Opponents of fracking in Lancashire have welcomed Cuadrilla’s announcement that it is to plug and abandon shale gas wells near Blackpool.
In a statement last night, the company’s owner, A J Lucas, said a rig would soon be moved on to the site at Preston New Road to start the operation. Surface pipework and valves would also be removed.
The two wells at Preston New Road were the first onshore horizontal fracked wells in the UK.
The site came to represent the country’s onshore shale gas industry, with operational delays, regular protests and, at times, a heavy police presence.
Preston New Road has been mothballed since August 2019, when regulators stopped fracking by Cuadrilla . This followed the UK’s largest fracking-induced earthquake, measuring 2.9 on the local magnitude scale. An England-wide moratorium on fracking was imposed in November 2019 and is still in force.
A spokesperson for Frack Free Lancashire said this morning:
“We welcome the news that Cuadrilla have now accepted the inevitable and decided to abandon their failed site at Preston New Road.
“The combination of their inability to frack without provoking earthquakes, and the fact that we need to be reducing, not increasing, our dependence on new sources of methane always meant that this project was doomed.
“It is sad that our community had to put up with this attempted invasion for so long, but it should now be obvious to everybody that fracking has no place in the Fylde or in the UK as a whole.
“We look forward to the site being fully restored in the very near future.”
Susan Holliday, of Preston New Road Action Group, which also opposed the site, said:
“The recent statement from AJ Lucas is a welcome step towards a return to normality for the local community.
“Although it talks about plugging and abandonment of the wells, it also mentions looking for alternative possible re-use of the site, which is a cause for concern.
“Under the agreed planning permission, the site is due to be restored by April 2023. They have previously stated that restoration will take about 12 months, so time is fast running out with much of the site including the flare stacks still in place.
“Cuadrilla have a poor track record of timely site restoration so we will be looking to Lancashire County Council to ensure Cuadrilla meets its obligations at PNR.”
Friends of the Earth campaigner, Tony Bosworth, said:
“It’s great news that the UK’s most notorious would-be frackers are plugging and abandoning these wells, and a clear sign that fracking is dead.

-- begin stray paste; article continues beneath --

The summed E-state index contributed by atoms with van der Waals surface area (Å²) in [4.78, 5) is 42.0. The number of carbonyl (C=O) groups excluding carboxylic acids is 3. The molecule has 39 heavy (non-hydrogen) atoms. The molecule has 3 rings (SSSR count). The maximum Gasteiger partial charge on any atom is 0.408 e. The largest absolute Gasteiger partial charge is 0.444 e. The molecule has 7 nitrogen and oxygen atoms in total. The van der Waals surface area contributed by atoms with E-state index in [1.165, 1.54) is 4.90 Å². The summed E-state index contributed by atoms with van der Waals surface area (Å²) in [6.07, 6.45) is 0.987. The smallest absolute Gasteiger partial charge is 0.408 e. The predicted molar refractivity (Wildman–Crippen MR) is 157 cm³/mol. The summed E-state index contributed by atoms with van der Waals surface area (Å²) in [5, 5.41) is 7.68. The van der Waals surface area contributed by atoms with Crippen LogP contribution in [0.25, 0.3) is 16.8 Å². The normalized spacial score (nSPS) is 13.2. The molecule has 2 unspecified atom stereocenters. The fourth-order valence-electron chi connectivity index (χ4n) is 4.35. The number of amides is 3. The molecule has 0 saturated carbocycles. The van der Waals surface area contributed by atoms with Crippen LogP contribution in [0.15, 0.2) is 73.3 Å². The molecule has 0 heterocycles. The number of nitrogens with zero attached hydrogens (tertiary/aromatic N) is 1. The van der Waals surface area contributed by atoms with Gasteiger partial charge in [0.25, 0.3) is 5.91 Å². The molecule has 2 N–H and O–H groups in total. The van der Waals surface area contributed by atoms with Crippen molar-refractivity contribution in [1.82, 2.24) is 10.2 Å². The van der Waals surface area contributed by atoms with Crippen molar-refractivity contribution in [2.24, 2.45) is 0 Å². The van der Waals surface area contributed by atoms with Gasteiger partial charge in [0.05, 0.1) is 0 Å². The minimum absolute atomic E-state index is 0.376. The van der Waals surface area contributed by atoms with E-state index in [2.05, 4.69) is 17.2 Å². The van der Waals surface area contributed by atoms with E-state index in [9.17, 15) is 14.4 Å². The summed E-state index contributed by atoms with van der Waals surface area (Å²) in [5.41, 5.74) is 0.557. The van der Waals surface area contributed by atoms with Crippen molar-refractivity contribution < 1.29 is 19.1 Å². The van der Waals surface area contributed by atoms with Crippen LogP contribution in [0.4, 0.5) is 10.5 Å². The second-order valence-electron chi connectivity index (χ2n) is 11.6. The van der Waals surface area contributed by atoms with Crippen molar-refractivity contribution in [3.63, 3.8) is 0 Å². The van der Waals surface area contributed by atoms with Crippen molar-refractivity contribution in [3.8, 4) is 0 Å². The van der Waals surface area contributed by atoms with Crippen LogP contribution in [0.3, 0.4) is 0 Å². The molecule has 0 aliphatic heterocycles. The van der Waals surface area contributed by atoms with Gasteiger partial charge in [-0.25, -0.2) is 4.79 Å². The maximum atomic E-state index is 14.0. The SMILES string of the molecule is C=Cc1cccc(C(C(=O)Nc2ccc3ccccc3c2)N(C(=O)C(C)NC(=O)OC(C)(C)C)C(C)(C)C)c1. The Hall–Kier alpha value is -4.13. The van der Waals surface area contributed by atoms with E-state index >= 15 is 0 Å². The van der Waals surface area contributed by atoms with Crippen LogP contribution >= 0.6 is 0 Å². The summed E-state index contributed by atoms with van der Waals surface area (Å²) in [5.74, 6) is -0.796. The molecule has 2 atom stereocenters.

“Above all, it’s a tribute to the work and resilience of the local communities in Lancashire.
“It is clearer than ever that the UK must get off expensive and polluting gas once and for all with a massive programme of renewable energy and insulation.”
The AJ Lucas statement said plugging and abandonment complied with Oil & Gas Authority (OGA) regulations.
The OGA declined to respond to this comment.
The regulations, the Onshore Decision Making Framework, state that the OGA seeks to “ensure that licensees manage their redundant well stock efficiently, including planning for the plugging and abandonment of a well at the end of its useful life”.
The document adds:
“the OGA will … normally set clear expectations that only wells which have real value are left suspended rather than immediately decommissioned, and work with licensees to review their existing well stock to secure a low-cost progressive plan for the decommissioning of redundant suspended wells so that only wells with real value are given consent to suspend or continue suspension.”
The Department for Business, Energy and Industrial Strategy said in a statement:
“We’ve always been clear that the development of domestic energy sources, including fracking, must be safe and cause minimal disruption and damage to those living and working nearby sites.
“We ended support for fracking on the basis of scientific evidence, showing that it is not currently possible to accurately predict the probability and size of tremors associated with fracking. Shale gas remains unproven as a resource in the UK.”
Conservative MP Steve Baker, deputy chairman of the Net Zero Scrutiny Group, tweeted:
“You couldn’t make it up. The fracking regulator has order two of England’s only viable shale gas wells to be sealed up despite the energy crisis. It’s time to get a grip. I’ve applied for an urgent question to @Kwasi Kwarteng and @beisgovuk”
Sam Hall, director of the Conservative Environment Network group of 123 MPs, said fracked gas had “limited potential to reduce energy bills, because of our population density and pipelines to the European gas market”. Writing for Conservative Home, he said
“Despite the Government removing multiple regulatory barriers to fracking in the 2010s and expending huge political capital in the process, shale gas companies were unable to frack without exceeding legal limits on earthquakes and alienating local communities.